In the 9 years that I've been running Glocks this has happened to me, at least, 3 times; and I've read reports from several other Glock shooters who've experienced the same problem.

    I don't know what to say about the new adjustable backstraps? I'm, 'old school'. My generation was taught to pick up whatever gun and use it well; but, that's not the attitude among today's more, 'option-obsessed' and demanding pistol shooters.

    Personally, I could care less about a pistol with adjustable backstraps. I continue to be a gunman who will just pick up a gun - any gun: yours, mine, the enemy's, whatever - and shoot it well. This is how I was initially trained; and this is how I continue to, 'drive' firearms, today. To my mind, Glock's adjustable new backstraps are no more than, 'tits on a bull'. A pistolero can either shoot, or he can't. An adjustable backstrap ain't going to make no difference, at all, in your next gunfight.

    Your, 'mileage' may vary; other gunmen might disagree; but, that's the internet. Given a choice between an older 3rd generation Glock, and a new 4th generation pistol, I'd take the older 3rd generation Glock every time!

  4. #4
    rgrundy's Avatar
    rgrundy is offline Member
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    I've got both generations and like both. I did replace the triggers with Fulcrum Triggers which seem to work very well. The Gen 4 recoil system works with all the barrels I have but the Gen 3 Glock 35 is fussy and needed a reduced power spring to shoot the 9mm target rounds reliably. I put Glock steel rear sights and a Tru-Glo front sight on them too. I've got at least 8,000 rounds through the 35 and 3,000 through the 22 so far and the only trouble I've had is that if you shoot 40 S&W factory rounds then reload them they bulge in the 35 and won't reliably function. I now use virgin brass and load light for my practice/competition loads. As for the grip panels I found that it makes little difference in how I shoot so I left them off. I did cut the edge off the trigger guard and radius it into the grip better so I could get a higher grip comfortably. I have had no issues with the mags dropping out yet but I keep my thumbs very high when I shoot.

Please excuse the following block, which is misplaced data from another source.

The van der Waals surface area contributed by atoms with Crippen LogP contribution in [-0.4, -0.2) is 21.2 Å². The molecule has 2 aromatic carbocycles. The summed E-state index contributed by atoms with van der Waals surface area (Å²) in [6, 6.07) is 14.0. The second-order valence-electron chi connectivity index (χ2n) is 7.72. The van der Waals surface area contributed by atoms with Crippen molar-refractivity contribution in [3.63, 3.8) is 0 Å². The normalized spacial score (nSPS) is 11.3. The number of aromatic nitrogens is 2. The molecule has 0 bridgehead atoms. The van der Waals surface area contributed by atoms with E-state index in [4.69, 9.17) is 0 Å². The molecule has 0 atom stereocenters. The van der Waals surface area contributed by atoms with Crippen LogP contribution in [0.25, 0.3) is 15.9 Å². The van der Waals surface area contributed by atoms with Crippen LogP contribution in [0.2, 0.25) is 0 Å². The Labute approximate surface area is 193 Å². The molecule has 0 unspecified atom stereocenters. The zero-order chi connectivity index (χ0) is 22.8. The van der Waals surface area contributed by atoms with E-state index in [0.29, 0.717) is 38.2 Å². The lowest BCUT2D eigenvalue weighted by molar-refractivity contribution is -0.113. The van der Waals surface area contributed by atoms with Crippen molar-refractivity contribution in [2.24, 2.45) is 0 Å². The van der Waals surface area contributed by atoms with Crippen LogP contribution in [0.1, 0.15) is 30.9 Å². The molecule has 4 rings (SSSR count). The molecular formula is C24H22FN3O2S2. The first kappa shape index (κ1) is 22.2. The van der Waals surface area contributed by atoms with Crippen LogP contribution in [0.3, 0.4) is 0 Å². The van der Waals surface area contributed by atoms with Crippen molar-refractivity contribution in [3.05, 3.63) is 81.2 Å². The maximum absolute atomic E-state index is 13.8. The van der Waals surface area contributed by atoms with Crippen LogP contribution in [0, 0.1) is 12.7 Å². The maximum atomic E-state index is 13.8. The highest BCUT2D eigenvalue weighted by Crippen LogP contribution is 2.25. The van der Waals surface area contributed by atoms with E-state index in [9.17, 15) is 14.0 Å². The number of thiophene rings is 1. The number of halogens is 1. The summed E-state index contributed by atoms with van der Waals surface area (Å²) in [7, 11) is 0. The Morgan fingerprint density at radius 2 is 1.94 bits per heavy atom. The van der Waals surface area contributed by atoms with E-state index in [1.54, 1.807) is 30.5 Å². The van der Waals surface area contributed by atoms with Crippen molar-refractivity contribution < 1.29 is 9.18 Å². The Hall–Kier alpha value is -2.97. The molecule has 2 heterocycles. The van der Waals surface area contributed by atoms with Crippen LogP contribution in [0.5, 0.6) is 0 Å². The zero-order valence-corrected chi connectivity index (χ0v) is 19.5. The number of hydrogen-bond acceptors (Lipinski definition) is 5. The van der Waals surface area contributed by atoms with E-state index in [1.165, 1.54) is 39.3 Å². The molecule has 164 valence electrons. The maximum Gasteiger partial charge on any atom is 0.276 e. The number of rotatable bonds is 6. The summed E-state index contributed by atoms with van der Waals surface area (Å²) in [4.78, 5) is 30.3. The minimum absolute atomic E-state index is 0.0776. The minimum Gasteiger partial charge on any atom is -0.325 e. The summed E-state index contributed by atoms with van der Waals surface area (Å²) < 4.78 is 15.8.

5. #5
    FNISHR is offline Member
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    I've noticed that it's fashionable to talk about the "issues" that gen 4 guns supposedly have. I've only got about 3000 rounds through my gen4. How soon should those issues start?

  6. #6
    rgrundy's Avatar
    rgrundy is offline Member
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    Quote Originally Posted by FNISHR View Post
    I've noticed that it's fashionable to talk about the "issues" that gen 4 guns supposedly have. I've only got about 3000 rounds through my gen4. How soon should those issues start?
    Every 5000 rounds it's a good idea to change out the striker, trigger and trigger safety springs but besides that no one I know is having any issues and I shoot and watch others shoot competitively 6 times a month.

  7. #7
    FNISHR is offline Member
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    Well, when I get around 5000 rounds later this year, I'd say having it detail stripped and inspected just sounds like sensible maintenance to me, so I believe I'll do that. Thanks for the response.

  8. #8
    rgrundy's Avatar
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    Quote Originally Posted by FNISHR View Post
    Well, when I get around 5000 rounds later this year, I'd say having it detail stripped and inspected just sounds like sensible maintenance to me, so I believe I'll do that. Thanks for the response.
    It's only about $8.00 for the ZEV spring kits and it's cheap insurance. I meant only the springs need to be changed out my response looks like it may have meant the striker too. The striker usually lasts 15,000 or more rounds. It's $44.00.